Israel ‘heading towards record fourth election’

A woman wears protective face mask amid concerns over the country's coronavirus outbreak, as she holds a banner during a protest against Prime Minister Benjamin Netanyahu in Tel Aviv, Israel, Thursday, April 16, 2020. The demonstrators accused Netanyahu of using the coronavirus crisis as cover to undermine the country's democratic institutions. (AP Photo/Oded Balilty)

Israel is facing the growing prospect of an unprecedented fourth election in just over a year after a deadline to form a government expired.

Its president passed the mandate to parliament after center-left bloc leader Benny Gantz failed to seal talks to form a unity government in time.

If no-one else gets nominated within 21 days, new elections will be held by 4 August.

Israel has been in a political crisis after three inconclusive rounds.

Although Prime Minister Benjamin Netanyahu’s right-wing Likud party won more seats than Gantz’s Blue and White in the most recent elections, Gantz was backed by a thin majority of lawmakers and given the mandate to form a government.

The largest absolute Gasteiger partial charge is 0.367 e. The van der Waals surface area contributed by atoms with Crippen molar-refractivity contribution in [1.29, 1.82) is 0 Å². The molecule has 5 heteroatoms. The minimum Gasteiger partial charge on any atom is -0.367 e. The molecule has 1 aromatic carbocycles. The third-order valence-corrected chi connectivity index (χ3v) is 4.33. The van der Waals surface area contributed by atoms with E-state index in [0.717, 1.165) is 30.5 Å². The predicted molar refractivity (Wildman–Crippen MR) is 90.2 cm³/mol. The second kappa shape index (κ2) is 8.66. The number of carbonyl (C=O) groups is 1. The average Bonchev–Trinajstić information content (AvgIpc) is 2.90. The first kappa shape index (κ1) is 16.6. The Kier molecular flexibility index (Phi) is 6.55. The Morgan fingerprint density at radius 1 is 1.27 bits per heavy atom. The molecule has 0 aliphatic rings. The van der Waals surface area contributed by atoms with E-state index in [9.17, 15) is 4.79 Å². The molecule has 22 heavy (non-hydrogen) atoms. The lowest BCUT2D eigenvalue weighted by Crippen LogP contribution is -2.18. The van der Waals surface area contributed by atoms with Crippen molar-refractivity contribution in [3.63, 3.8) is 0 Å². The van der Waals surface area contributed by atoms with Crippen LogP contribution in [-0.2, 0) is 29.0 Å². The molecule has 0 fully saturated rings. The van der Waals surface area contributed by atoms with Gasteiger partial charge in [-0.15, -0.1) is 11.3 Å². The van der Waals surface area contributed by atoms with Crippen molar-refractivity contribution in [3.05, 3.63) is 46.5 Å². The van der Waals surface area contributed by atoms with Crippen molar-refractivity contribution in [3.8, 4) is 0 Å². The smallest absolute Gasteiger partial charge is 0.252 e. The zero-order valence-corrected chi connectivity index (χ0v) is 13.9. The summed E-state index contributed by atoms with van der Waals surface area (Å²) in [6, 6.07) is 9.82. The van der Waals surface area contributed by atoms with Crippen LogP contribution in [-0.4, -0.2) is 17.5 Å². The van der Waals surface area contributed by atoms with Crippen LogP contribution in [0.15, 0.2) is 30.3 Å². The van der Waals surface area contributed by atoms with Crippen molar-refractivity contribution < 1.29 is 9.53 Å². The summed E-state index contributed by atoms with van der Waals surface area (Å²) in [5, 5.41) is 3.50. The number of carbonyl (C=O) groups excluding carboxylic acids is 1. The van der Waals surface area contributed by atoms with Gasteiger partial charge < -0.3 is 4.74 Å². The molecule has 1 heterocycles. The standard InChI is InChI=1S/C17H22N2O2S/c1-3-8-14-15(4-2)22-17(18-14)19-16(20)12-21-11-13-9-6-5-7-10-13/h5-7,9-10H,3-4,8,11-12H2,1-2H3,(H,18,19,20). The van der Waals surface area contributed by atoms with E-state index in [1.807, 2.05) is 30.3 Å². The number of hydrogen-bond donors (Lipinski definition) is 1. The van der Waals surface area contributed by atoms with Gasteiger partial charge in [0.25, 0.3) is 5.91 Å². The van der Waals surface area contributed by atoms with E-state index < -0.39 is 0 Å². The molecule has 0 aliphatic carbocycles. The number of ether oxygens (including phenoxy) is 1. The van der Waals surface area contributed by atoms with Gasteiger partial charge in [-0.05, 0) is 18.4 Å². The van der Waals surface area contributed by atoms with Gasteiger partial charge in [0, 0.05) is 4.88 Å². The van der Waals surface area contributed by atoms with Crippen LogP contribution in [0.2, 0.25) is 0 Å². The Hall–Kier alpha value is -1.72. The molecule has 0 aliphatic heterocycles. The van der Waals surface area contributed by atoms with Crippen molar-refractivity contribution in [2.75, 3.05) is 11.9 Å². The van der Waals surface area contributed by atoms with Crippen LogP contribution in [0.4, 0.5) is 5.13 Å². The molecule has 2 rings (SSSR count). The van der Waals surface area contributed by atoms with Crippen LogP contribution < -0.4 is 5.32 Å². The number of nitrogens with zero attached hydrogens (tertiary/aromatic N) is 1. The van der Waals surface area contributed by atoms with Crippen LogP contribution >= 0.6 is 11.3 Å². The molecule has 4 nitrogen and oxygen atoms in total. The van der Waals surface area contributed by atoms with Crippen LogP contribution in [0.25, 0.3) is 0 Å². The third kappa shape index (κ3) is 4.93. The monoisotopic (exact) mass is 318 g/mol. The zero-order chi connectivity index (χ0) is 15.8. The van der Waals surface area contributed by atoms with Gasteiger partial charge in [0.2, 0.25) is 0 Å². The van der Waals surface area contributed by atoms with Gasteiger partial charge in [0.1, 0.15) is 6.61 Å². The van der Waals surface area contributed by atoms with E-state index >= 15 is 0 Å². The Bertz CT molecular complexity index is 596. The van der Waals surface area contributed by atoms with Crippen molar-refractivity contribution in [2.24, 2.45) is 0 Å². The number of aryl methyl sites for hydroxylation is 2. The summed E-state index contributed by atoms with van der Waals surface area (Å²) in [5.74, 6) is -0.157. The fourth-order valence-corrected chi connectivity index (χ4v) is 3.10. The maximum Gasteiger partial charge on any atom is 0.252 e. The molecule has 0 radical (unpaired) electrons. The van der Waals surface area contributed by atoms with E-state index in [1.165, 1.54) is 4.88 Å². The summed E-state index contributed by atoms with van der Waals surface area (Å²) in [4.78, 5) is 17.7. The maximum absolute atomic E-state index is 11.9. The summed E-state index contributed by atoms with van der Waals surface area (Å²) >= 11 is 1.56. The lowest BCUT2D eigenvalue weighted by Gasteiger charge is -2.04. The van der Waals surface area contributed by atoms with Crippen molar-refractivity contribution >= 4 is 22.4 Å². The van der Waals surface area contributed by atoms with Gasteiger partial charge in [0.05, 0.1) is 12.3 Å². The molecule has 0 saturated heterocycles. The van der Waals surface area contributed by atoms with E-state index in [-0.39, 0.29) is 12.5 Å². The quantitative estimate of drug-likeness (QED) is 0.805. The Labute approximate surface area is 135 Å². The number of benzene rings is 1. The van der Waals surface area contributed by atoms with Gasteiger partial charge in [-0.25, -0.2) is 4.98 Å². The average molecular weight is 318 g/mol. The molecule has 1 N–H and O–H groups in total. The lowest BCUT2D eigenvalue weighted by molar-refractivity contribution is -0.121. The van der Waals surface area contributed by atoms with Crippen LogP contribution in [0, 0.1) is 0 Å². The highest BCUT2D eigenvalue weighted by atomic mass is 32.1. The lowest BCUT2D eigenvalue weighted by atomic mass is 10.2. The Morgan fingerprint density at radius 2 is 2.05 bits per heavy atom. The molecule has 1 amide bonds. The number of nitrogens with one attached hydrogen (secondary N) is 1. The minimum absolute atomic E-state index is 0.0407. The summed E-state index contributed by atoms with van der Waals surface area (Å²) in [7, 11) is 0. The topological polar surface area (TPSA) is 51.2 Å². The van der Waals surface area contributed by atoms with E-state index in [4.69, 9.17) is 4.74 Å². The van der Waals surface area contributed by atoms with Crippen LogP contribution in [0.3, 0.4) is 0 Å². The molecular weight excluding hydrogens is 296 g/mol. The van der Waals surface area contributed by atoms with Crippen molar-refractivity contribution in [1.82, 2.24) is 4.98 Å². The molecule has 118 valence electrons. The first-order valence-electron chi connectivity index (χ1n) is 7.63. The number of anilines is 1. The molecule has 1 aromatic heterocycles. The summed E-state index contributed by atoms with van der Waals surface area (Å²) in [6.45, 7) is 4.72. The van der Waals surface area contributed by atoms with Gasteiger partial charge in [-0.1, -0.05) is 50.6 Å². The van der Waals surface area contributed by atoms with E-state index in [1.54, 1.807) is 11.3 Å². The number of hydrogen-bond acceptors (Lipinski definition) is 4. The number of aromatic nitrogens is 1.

However, Gantz, former chief of staff of the Israeli defense forces, struggled to put together a governing coalition and, with the country in the grip of the coronavirus crisis, agreed to national unity talks with Netanyahu.

Despite days of on-off negotiations, the two sides have been unable to strike a deal, although a joint statement said talks would continue.

Stumbling block

The discussions are believed to be stuck on a dispute over Netanyahu’s support for legislation to allow the government to overrule High Court decisions, including forcing him to resign.

The prime minister has been charged with bribery, fraud, and breach of trust. He denies any wrongdoing.

He was meant to go on trial earlier this month, but it was postponed when the courts were ordered closed (apart from in certain cases) because of the coronavirus crisis.

Gantz’s mandate expired on Wednesday night and the task of producing a new candidate for PM passed to the Knesset (parliament) on Friday morning.

If a majority of MPs in the 120-seat assembly choose a new nominee, that person will have 14 days in which to try to form a government.

Should they fail, or if no-one is put forward, the Knesset will face dissolution and elections will be called by 4 August.

Israel has been in a prolonged political crisis since April 2019 when elections failed to produce a governing coalition. Two subsequent elections were also inconclusive.

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